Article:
If the directors of the Greyhound Board of Great Britain really want to understand the sport that they preside over they should shred their studies, reports and spreadsheets and watch the 35 seconds of Peter Harnden losing his shit in the Hunt Cup Final.

No dry analysis can explain why anyone would want to dedicate their lives to an underfunded, undervalued industry that has been in steady decline for more than 70 years.

But Peter Harnden, in his funny ‘lucky’ hat and almost losing his voice with hysterical screaming and cheering, will resonate with so many reading this feature. (Video courtesy of RPGTV)

Peter was born into dogs, and horses. His dad Don was a kennel lad at Reading in the 1950s before going on to run Long Eaton track, eventually seeing it switch from NGRC to independent racing.

Mum Madeleine was a fine horsewoman who was selected for British Olympic team as a showjumper. She was also a groom for one of the greatest equestrian riders of his era, Ted Williams.

Ted also had a strong interest in greyhounds; he was the trainer of 1975 TV Trophy winner Lizzies Girl. It was on a visit to Long Eaton with Ted’s dogs that Madeleine met Don, and you guess the rest.

Peter himself was a fine horseman and became both a World Individual Champion and World Pairs Champion in Mounted Games – a kind of agility gymkhana for horse and rider. It is a multi-million pound sport with an international following.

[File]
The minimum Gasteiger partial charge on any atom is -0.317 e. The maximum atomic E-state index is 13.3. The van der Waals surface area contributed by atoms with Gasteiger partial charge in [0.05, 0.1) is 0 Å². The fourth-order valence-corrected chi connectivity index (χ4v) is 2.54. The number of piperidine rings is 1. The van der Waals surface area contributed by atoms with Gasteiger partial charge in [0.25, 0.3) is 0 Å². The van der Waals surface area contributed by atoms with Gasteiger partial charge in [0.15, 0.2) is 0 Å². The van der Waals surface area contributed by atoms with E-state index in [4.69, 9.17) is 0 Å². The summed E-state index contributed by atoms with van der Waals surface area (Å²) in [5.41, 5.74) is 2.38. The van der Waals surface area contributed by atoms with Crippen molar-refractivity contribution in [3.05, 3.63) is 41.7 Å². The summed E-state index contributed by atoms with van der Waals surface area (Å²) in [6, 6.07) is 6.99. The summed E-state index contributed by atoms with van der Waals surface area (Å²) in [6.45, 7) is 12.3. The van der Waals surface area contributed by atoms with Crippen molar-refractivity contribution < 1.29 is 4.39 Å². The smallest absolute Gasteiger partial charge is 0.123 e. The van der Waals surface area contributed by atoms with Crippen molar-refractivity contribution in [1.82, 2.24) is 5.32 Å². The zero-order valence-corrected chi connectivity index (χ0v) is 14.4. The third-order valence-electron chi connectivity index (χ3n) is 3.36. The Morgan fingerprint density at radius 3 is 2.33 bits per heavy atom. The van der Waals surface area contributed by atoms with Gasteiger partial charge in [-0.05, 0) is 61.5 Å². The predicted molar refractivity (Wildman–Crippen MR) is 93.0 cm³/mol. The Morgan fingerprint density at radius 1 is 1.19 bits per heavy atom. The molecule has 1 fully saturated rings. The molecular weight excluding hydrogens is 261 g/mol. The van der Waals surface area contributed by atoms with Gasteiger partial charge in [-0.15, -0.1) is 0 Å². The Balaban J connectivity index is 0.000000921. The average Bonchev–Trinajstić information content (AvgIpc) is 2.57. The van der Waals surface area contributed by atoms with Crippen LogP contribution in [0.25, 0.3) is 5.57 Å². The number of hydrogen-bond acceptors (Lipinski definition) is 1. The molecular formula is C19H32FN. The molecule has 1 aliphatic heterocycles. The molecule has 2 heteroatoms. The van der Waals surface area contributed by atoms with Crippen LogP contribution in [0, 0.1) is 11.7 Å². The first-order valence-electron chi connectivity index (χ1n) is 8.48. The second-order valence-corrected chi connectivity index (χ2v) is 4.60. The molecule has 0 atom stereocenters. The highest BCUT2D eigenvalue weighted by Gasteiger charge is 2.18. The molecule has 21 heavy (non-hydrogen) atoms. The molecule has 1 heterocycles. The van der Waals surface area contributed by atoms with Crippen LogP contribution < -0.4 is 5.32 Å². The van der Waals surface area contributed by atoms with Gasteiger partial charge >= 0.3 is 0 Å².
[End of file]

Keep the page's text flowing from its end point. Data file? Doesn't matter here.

But it was greyhounds that would have an unbreakable hold on young Peter’s life.

He said: “I started out as a parader at Long Eaton when my dad was racing manager, earning £3 a week, plus the odd bit extra if the owners had had a winner.

“My next job was putting out the bookmakers boards at a pound a time. There were five bookies, twice a week, which was worth a tenner, plus any odd cash I found on the ground.

“As I got a bit older, I was put on the trip. It was an inside hare and the dogs went past once before you put the trip on. If you cocked it up you were in big trouble.

“Then I was promoted to hare driver. I don’t think most people today realise what a responsible job it is. But back then, the real dog men knew what a difference a hare driver could make.

“You could make the leader move off, lose sight of the hare or check its stride. When the regular hare driver went on holiday it was a big deal for the punters. Race results could depend on it.

“The ultimate job was the photo finish, and I moved on to that next. I was still at school and earning a nice few bob.”


In addition to running the track, the Harndens also had greyhounds at home and it then that Peter’s love of training developed.

Peter says: “My dad always had a few dogs and was great friends with Joe Booth. They would often loan each other dogs for jobs on the flaps. At one stage we probably had 20 dogs at home and I used to help walk them beside the River Trent.

During the 1970s Long Eaton was owned by Northern Sports along with sister tracks Oxford and Ramsgate. All were racing under NGRC rules.

Peter said: “David Hawkins, who owned the company wanted to upgrade Long Eaton but fell out with the local council. It was stupid, he built some toilets for workmen on site without planning permission and the council objected.

“My father went to the planning meeting and said there were a bunch of jobless councillors who had socialist issues with a wealthy businessman. So he told them he would invest his money where it would be appreciated and duly ploughed it into Oxford.”

Long Eaton struggled and eventually dropped out of NGRC racing and became an independent track run by Don Harnden.

Peter said: “It was a popular move. I can remember Paddy Sweeney holding a meeting to tell all the local trainers that the Government had decided that all dogs could run in their stud book names and there was nothing the NGRC could do about it.